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Don’t Fill the Void

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Man, look. The loss of a relationship can be seemingly unbearable. Over the past 3 years I’ve experienced the agony accompanied with losing a relationship twice (actually in the process of grieving the loss of a friendship as I type). It sucks! Unfortunately, my current situation was triggering and caused me to fall into episodes of anxiety and bouts of depression. I had to let it go. It hurts, but I have to do what I know is best for me.

In the midst of me letting that friend go…randomly an old friend kind of popped up out of nowhere. Me and this friend’s relationship was almost identical to the one I’d just released, minus the negative emotional affects…though it did come with it’s own unique challenges. Naturally, in my mind, I’m excited to have an old friend back and probably even more excited for the distraction. Eh… So what’s the problem here? I’m, in a way, using my friend to fill the void of the other.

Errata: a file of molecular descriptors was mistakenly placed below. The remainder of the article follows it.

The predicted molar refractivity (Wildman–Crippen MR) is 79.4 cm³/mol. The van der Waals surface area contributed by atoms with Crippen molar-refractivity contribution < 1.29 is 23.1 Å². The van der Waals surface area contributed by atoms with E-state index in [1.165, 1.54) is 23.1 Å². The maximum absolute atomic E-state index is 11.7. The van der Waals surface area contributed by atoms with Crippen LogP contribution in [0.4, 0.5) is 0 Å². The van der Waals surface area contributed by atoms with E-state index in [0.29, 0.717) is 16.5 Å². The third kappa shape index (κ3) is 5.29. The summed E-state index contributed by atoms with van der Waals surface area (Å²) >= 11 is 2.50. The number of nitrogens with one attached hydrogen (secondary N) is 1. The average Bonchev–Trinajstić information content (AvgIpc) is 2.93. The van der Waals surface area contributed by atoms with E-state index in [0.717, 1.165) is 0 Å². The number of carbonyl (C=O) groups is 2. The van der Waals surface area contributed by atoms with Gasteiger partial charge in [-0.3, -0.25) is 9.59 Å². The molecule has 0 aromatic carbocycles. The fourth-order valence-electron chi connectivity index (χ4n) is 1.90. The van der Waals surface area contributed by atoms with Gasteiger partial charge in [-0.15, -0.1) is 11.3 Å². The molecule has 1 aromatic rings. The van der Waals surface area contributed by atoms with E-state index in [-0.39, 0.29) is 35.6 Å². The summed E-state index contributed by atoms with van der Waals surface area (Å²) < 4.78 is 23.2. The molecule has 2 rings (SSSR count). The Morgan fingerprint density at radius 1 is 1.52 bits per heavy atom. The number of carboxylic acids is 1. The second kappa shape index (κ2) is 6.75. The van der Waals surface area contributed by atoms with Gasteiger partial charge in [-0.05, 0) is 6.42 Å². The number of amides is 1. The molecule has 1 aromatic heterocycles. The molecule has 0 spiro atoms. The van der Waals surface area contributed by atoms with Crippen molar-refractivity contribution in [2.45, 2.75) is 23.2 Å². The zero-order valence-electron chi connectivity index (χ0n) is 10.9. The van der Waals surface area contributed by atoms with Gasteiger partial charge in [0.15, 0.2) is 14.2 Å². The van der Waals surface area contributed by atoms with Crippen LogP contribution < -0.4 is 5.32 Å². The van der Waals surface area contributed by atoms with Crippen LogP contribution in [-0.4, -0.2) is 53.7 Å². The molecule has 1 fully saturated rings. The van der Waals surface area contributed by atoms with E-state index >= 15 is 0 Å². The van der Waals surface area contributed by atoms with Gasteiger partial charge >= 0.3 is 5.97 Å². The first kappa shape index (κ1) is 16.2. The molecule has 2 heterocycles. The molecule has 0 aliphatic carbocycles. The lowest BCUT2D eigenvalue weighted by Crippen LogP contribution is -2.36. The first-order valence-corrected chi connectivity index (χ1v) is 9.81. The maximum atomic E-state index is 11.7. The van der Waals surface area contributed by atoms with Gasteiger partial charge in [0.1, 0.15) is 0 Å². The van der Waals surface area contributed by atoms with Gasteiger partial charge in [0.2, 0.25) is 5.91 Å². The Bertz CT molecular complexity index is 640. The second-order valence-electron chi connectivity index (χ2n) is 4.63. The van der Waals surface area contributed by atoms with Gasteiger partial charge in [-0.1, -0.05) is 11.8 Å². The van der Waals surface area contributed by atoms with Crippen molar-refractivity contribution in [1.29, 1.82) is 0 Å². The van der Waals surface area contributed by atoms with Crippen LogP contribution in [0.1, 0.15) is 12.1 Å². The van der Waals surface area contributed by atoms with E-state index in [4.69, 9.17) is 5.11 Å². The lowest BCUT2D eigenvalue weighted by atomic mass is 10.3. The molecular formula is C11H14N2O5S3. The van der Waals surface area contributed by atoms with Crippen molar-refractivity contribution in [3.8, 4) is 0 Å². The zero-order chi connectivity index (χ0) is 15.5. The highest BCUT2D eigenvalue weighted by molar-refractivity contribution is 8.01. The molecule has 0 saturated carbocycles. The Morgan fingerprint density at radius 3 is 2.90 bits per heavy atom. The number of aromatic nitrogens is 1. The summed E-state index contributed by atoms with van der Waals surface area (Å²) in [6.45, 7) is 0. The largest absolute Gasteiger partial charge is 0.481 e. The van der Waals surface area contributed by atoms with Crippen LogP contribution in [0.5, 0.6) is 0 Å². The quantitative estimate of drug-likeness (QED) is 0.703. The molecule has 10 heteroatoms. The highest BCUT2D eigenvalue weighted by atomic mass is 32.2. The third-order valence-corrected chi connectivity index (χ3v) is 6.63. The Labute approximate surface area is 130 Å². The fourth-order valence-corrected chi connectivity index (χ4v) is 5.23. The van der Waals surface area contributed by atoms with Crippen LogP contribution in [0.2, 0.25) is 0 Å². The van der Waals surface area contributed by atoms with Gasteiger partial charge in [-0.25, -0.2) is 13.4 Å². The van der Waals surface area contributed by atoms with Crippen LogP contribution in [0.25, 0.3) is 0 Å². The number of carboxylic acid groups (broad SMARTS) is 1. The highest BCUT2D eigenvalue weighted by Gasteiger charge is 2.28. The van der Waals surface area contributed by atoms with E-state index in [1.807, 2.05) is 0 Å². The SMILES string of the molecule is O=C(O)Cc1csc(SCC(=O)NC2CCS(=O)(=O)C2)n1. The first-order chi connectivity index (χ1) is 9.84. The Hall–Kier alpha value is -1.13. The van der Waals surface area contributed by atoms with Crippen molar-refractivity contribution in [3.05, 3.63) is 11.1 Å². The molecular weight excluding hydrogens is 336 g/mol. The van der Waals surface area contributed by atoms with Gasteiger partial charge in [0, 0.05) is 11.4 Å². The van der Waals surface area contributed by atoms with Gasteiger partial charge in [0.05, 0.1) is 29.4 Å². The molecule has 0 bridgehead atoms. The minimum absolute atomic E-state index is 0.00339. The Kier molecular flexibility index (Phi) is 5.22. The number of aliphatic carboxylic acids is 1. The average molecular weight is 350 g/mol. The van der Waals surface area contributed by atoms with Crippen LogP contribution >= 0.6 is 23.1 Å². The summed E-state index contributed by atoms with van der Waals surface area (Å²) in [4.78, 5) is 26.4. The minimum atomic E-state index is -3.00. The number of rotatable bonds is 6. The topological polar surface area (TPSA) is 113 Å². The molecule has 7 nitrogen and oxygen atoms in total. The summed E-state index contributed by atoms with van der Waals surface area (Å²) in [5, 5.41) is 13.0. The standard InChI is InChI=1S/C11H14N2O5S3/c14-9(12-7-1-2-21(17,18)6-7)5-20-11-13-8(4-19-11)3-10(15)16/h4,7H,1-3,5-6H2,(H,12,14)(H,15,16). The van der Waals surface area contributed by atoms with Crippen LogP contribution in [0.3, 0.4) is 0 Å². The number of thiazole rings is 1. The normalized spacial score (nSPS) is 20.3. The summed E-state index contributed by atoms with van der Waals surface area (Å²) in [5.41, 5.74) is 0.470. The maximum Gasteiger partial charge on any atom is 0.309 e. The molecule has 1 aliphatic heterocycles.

It was necessary that I let that friend go for emotional, mental, and spiritual reasons. Filling that spot with someone else doesn’t give me the opportunity to process, heal, and move forward like I’m supposed to. There are things that I need to focus on and work on for me, so that I can be better. I can’t do that if I’m just doing the same old thing with a different person.

For me, it’s people. For someone else, they may fill their void with substance abuse, sex, shopping, I don’t know…there are a ton of things that may or may not be healthy, but can become unhealthy if misused.

What I’ve learned for myself is that there actually is no void to fill…I made it up. Because I’ve gone on my own and tried to do things my way, it felt like I needed someone/something/a relationship that I actually did not need and was not at all ready for. That fake void has always been filled with God…waiting for me to recognize His presence, His love, His companionship, His comfort…

I was trying to fill a position that was already taken by the only qualified candidate.

I’ve made this mistake, not a ton of times, but more than once is definitely more than enough. I’m really praying that I’ve learned and will respond in wisdom moving forward. I hope and pray, those who read this will also learn what harmful patterns they are repeating and somehow find a healthy way to break the cycle.